Latinos Like Gore's Position on Issues, but Are Lukewarm on Gore as a Candidate, Expert Says
PASADENA—In a year when Latinos overwhelmingly favor the Democrats on the issues, one would expect Al Gore to have a huge lead over George W. Bush in polls of Latino voters.
But he doesn't—and no one really knows why, says R. Michael Alvarez, a professor of political science at the California Institute of Technology and an authority on Latino voting patterns.
"Al Gore is having a problem connecting with Latinos right now," says Alvarez, who was outside consultant for Knight Ridder on their 2000 Hispanic Voter Poll. The poll of 2,700 Latino voters nationwide showed that the most important issues, in descending order, are education, crime and drugs, and health care.
Eighty percent of the voters polled think the Democrats have the upper hand on those issues, Alvarez says.
"You'd expect Gore to be really far ahead of Bush, but he's only 16 percent ahead," he says. "So Latinos are evaluating Gore as a better candidate on the issues, but they're just not falling into his election coalition at this point."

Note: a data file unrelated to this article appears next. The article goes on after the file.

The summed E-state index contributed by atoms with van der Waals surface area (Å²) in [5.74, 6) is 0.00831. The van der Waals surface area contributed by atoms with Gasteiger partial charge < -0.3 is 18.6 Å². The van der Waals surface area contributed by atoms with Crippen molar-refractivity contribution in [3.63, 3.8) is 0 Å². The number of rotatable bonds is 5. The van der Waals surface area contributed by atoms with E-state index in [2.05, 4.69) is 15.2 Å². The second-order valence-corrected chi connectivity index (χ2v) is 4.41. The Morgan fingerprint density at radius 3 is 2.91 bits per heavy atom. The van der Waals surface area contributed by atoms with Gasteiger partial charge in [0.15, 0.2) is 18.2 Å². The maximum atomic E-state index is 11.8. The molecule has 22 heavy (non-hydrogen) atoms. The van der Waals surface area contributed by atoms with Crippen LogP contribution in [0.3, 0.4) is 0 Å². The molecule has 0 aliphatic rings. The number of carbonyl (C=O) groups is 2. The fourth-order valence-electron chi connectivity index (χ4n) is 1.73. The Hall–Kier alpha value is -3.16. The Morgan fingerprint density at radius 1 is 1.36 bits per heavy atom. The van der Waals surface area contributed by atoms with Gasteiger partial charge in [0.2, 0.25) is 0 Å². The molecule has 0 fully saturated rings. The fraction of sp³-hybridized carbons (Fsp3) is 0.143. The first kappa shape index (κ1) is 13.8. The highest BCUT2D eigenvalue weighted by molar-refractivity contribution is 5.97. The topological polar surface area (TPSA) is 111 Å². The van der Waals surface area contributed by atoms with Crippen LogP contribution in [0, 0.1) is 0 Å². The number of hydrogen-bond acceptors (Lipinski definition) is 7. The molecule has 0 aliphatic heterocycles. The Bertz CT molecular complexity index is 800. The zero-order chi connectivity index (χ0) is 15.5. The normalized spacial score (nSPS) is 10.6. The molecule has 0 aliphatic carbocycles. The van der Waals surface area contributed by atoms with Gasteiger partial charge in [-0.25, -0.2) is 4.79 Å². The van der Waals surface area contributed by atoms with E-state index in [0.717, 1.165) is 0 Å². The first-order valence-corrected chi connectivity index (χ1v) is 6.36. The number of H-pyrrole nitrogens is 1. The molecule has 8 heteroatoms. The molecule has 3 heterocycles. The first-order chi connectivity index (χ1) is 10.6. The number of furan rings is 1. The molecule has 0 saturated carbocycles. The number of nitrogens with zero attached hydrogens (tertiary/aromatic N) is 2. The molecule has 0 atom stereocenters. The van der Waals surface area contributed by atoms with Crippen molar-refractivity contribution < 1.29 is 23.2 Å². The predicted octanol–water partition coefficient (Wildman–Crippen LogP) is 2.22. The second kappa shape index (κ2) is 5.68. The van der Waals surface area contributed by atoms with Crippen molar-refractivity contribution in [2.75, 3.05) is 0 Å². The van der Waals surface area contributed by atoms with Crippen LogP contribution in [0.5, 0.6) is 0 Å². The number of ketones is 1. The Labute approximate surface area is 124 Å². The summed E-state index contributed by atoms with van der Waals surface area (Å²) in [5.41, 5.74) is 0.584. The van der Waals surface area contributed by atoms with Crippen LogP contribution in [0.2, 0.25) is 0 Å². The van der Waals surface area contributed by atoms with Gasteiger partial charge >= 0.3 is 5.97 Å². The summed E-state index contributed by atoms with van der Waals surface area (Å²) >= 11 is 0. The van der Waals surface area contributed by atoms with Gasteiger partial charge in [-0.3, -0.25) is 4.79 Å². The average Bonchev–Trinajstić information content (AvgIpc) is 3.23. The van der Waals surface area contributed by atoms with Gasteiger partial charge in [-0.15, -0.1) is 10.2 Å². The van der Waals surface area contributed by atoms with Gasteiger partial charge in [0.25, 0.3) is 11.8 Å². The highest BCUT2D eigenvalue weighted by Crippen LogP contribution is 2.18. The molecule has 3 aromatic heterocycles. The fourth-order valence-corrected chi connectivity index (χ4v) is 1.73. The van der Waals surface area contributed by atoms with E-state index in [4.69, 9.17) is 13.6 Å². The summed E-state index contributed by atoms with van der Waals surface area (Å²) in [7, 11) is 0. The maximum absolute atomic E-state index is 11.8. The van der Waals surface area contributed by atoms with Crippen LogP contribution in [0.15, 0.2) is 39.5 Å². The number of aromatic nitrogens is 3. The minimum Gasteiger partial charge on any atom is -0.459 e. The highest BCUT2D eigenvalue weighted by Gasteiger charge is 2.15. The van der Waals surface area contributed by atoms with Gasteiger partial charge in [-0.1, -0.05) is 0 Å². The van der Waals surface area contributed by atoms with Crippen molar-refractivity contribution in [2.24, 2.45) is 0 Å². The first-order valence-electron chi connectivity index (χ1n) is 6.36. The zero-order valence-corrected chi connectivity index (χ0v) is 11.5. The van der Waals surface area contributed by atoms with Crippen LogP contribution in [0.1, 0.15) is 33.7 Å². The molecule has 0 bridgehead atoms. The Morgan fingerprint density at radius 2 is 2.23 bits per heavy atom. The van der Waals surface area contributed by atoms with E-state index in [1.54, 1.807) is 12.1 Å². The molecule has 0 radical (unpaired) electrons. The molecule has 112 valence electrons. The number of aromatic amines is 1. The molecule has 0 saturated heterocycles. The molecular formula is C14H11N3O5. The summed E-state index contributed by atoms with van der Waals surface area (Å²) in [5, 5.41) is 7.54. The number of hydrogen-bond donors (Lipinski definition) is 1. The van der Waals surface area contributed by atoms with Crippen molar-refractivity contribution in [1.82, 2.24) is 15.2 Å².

And not only does Bush garner an unusually high level of Latino support for a Republican, but he also polls well with crossover voters. In the Knight Ridder poll, about 8 percent of Latino Republicans said they would vote for Gore, while 16 percent of Latino Democrats said they'd vote for Bush.
Also unexpectedly, the language issue seems to be working in Bush's favor. Both major candidates speak Spanish and often do so on the stump, but Bush speaks a colloquial form he apparently picked up during his years in Texas.
"Gore speaks a textbooky, Harvardy sort of Spanish," says Alvarez, speculating that the Democratic candidate likely studied the language during his college years at Harvard.
"Bush speaks more of a colloquial, Texas sort of Spanish, and Mexican-Americans here in Los Angeles probably connect better with that than Gore's textbook kind of Spanish."
Other than the slight advantage in language style, Alvarez doesn't see why Gore is not doing better—other than perhaps his often-discussed problems in connecting with voters in general.
But the findings of the poll are not necessarily bleak for Gore. He's still ahead with Latino voters, and there's good reason to think that much of Bush's support is weak, Alvarez says.
"Gore will almost certainly win California, but if he's not doing so well with Latino voters, he may have to spend more time campaigning here this fall than he would like."